New(-ish) DVDs

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Posted July 20, 2009 by Anthony Mariani in Blotch

Keanu Reeves' acting coach.

Keanu Reeves' acting coach.

The Day the Earth Stood Still

In this remake of the 1951 B-classic of the same name, Keanu Reeves stars as himself, a robotic alien who loathes humankind. He comes to earth off his high interplanetary horse to warn us that if we don’t start giving a hoot and not polluting, he’s going to murder us. His perception of human beings as only glorified cavepeople is reinforced by the military bureaucrats who just want to fill him full o’ lead. But Jennifer Connelly and her shapely cheekbones try to convince him otherwise, that not all of us are greedy jerks, that some of us actually give a shit about the environment and higher thought. Another main character is Gort, a faceless, speechless, 12-story-tall robot in Devo sunglasses who looks a lot like Rom, who looks a lot like the original 1951 Gort. The special effects are limited to Gort and to the money shot of black “dust” sweeping across the surface of the earth and basically erasing a lot of tall buildings. The movie moves along at a decent clip, and you could watch it while doing the dishes.

Bangkok Dangerous

Nicolas Cage puts on his always-stilted tough-guy act and stars as a hit-man at the twilight of his career sent to the titular Thai city to conduct several gun-tastic transactions. Directed by the two guys who made the original 1999 movie of the same name, Danny and Oxide Pang, the new Dangerous is quiet –– not a lot of dialogue –– and surprisingly airless, especially considering the exotic location. The subplots about Cage and his love interest, a deaf girl, and between him and an aspiring hit-kid are maudlin and clichéd. The most memorable scene is a ridiculous, gratuitous shootout in a water-cooler factory. Recommended only for all three Nicolas Cage fans.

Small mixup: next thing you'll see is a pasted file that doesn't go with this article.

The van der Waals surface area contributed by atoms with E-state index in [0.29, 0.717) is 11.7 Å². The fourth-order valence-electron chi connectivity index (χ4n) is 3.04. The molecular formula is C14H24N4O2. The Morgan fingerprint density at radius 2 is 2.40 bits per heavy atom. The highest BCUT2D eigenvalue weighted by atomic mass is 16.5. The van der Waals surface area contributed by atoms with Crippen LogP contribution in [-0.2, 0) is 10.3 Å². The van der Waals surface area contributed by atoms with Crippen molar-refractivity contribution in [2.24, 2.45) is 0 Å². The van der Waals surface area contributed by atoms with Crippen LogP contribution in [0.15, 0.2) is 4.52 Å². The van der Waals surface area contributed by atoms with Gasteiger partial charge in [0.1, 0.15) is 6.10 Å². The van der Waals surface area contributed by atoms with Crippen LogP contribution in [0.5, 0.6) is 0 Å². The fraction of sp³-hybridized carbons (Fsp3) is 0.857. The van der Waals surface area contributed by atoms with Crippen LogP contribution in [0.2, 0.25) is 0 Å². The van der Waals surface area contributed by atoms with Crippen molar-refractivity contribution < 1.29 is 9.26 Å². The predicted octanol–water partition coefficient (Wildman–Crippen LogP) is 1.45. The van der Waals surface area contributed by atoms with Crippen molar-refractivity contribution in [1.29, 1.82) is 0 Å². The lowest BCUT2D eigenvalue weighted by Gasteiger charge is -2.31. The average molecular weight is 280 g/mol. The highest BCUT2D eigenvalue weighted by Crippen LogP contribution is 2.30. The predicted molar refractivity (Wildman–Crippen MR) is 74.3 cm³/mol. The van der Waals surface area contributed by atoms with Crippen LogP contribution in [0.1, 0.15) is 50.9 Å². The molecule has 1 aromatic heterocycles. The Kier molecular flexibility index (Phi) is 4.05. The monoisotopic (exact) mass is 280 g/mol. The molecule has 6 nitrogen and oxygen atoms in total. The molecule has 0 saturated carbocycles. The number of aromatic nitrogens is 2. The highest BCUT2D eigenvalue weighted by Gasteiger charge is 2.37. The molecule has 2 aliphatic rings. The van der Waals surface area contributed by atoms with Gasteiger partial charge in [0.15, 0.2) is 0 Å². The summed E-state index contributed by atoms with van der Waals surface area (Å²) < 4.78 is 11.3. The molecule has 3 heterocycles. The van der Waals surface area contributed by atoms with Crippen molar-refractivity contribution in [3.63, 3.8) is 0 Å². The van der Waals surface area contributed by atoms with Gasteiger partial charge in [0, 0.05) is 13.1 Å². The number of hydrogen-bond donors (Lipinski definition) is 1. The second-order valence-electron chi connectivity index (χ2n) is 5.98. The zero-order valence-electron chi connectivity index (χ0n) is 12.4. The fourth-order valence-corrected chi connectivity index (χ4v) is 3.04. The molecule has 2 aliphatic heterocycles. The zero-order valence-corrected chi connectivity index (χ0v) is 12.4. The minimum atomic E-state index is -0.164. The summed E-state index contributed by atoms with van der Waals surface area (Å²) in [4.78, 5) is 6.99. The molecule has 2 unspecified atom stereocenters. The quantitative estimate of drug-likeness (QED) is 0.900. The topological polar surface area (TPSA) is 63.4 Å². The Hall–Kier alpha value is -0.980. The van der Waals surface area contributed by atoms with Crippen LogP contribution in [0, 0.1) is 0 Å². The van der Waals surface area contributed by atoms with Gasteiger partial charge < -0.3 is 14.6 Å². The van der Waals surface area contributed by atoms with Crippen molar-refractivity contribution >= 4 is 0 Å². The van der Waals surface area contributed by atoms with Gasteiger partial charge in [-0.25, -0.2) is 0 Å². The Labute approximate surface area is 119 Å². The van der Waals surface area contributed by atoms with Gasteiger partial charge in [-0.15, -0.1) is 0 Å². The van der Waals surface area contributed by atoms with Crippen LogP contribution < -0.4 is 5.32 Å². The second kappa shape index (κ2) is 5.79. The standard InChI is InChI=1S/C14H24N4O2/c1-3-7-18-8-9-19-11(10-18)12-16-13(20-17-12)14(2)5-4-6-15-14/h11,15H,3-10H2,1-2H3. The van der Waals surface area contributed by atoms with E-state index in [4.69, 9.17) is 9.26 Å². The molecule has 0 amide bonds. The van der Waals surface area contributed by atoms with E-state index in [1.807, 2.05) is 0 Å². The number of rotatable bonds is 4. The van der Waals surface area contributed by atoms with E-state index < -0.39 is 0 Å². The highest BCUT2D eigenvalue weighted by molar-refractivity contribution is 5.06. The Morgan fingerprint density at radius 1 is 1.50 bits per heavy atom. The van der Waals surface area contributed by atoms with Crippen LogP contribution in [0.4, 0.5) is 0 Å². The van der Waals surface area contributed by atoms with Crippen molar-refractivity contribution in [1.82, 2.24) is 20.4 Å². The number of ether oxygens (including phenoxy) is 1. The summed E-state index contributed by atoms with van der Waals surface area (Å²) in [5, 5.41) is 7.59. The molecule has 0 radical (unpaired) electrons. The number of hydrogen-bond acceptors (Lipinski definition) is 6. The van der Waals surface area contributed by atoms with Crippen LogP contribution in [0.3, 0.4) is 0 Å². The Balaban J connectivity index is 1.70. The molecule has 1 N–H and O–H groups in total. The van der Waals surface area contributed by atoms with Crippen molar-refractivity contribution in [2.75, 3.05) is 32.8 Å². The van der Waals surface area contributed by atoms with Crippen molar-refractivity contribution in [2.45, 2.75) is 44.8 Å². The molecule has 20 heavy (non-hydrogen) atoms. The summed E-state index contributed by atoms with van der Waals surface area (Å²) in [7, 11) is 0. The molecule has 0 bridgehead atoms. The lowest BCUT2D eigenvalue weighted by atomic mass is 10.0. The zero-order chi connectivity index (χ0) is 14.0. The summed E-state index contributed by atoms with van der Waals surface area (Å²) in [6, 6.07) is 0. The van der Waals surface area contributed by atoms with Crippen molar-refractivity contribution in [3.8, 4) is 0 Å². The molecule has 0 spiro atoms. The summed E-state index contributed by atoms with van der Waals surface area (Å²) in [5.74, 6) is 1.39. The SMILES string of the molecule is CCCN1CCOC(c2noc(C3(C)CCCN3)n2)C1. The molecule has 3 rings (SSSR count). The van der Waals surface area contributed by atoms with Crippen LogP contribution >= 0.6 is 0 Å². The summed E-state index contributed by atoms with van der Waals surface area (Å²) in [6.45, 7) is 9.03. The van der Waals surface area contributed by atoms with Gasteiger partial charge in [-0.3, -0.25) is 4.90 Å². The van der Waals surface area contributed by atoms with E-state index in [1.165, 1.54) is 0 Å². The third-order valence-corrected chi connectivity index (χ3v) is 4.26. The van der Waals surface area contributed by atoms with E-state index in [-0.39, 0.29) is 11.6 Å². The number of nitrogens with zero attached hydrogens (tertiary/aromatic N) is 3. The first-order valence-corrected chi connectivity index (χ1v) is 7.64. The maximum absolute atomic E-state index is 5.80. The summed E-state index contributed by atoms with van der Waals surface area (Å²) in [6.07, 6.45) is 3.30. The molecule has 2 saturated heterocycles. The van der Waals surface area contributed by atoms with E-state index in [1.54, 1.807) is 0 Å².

Passengers

Not bad. Not bad at all. Anne Hathaway stars as a grief counselor treating six airplane crash survivors who all have conflicting accounts of the incident. The mood is totally gray –– even the daytime scenes have a stark bleakness about them –– and all five of the main actors are invested in the mystery. Effective rainy-afternoon date movie that will make you thankful for the good thing you’ve got.

The Wrestler

Now we’re talking. A real movie. With real acting. And a real, realistic, non-Hollywoodian “plot” (for lack of a better term). By a director with vision, Darren Aronofsky (Requiem for a Dream, the immensely overrated Pi). The film follows Randy “The Ram” (Mickey Rourke), a professional wrestler whose best days are long behind him. Randy lives in a trailer and gets by on odd jobs at a nearby supermarket, steroids, peroxide (for his blond mane), a tanning booth, the love and admiration of fans and fellow wrestlers, and his memories. A heart attack after a bout causes him to take a good look at where his life’s headed: nowhere, even though love may be on the horizon in the fit form of a stripper (Marisa Tomei) and even though his estranged college-aged daughter (Evan Rachel Wood) has grudgingly agreed to a possible reconciliation. Though slowly paced, the movie isn’t necessarily slow, special thanks to the Oscar-nominated Rourke, who is never anything less than wholly captivating in every scene he’s in (and he’s in almost every frame).

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One Comment


  1.  

    Our life is being a sewer… package out of it is dependent upon anything you used in that.





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